Take the 2-minute tour ×
Stack Overflow is a question and answer site for professional and enthusiast programmers. It's 100% free, no registration required.

When implementing IComMethodEvents you get three events.

  1. OnMethodCall
  2. OnMethodException
  3. OnMethodReturn

The goal of what I am trying to do is to log call times per method in COM+ components.

The time of the event can be retrieved by using lTime and lMicroTime in the COMSVCSEVENTINFO structure so by logging that time in both OnMethodCall and in OnMethodReturn I should be able to calculate the call time but how can I be sure that the two events are related.

By testing it looks as I should be able to use the just-in-time (JIT) activated object oid.

Any problems in doing it like that or are there other ways?

One problem that might be is that I see the oid is frequently being reused so if the events for some reason is fired out of order it might be a bit more difficult to implement the correlation.

Update 1:

Further testing shows that oid is not enough in a multi user scenario. The same object is used at the same time so correlation has to be done using at least oid and original caller. A follow up question would be: How to get the original caller from a COM+ event subscriber?

Update 2:

Just found IComMethod2Events. Difference is that the events has an identifier of the thread executing the call. Looks promising in tests and I can't imagine a scenario where the correlation could fail. The threading model for the COM+ components are Any Apartment.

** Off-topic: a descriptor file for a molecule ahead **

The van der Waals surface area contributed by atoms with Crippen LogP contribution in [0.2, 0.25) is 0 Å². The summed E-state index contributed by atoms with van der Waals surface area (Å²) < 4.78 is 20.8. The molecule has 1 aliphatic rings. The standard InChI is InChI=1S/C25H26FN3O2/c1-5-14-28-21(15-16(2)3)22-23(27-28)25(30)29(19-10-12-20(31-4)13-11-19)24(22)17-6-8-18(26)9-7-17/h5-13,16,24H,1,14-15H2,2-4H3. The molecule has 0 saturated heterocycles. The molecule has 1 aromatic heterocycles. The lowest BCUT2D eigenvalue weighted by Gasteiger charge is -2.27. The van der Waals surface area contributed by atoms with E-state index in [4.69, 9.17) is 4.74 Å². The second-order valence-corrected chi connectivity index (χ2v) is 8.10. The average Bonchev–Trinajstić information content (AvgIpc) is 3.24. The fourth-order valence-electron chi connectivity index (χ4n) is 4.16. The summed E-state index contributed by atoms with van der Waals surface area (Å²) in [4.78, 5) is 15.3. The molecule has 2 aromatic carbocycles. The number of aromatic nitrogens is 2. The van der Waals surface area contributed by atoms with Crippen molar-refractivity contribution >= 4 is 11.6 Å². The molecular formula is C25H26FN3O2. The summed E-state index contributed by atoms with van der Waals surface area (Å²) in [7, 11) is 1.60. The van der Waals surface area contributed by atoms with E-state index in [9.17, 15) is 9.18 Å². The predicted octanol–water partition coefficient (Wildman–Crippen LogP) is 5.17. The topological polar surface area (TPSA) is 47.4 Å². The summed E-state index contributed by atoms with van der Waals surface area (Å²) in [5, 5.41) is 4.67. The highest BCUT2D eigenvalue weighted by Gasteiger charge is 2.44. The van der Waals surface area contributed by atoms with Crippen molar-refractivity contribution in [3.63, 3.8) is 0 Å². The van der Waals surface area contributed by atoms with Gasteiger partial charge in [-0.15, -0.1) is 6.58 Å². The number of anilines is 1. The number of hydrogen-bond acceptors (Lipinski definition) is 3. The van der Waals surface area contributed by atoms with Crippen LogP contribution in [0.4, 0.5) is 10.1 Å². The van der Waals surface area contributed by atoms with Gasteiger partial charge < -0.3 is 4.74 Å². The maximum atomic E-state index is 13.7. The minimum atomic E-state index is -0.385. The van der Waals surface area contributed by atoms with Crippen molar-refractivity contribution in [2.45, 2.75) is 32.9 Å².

Update 3

In this article Creating COM+ PerfMon Counters to Monitor COM+ Data oid is used. I don't think that is enough in a multithreaded apartment.

Note: I will eventually implement this in Delphi so I added the Delphi tag. I also added the C# tag because chances are that the language used to implement the interface is not important at all. Update: Tentatively adding the c++ tag just to draw the attention of someone who has actually used this stuff before.

share|improve this question
    
A tool to monitor COM+ transactions: AppMetrics. Perhaps useful and you may figure out how they do the monitoring. –  LU RD Apr 7 '13 at 12:17
    
This page may also be helpful, MSDN COM+ Tracking. –  LU RD Apr 7 '13 at 12:30
    
@LURD thanks for the links. Read a bit from the MSDN link and COM+ Instrumentation will eventually lead you to the events in the Q. COM+ Tracking will let you get the data COM+ gathers for you but only down to component level (I think). –  Mikael Eriksson Apr 7 '13 at 13:09

2 Answers 2

up vote 2 down vote accepted
+500

...if the events for some reason are fired out of order...

They never do. The COM+ system event publisher fires these events using COM+ Events service. Invocation of an event is synchronous from event publisher's point of view. When a publisher fires an event, it doesn't proceed with the next one until all the subscribers complete processing of fired event. Quite naturally, OnMethodReturn/OnMethodException events are not published before matching OnMethodCall ones. I recall reading KBs concerning race conditions/broken subscriptions in COM+ events. All of those bugs, to my knowledge, have been addressed in various Service Packs for Windows 2000. Though, admittedly, I do not try to stay up-to-date in this area.

When implementing IComMethod2Events you subscribe to the very same transient subscription as for IComMethodEvents. So order of fired events is the same too.

...so correlation has to be done using at least oid and original caller...

At this point I'm really not sure whether you do interpret results of your tests correctly. How do you test, exactly?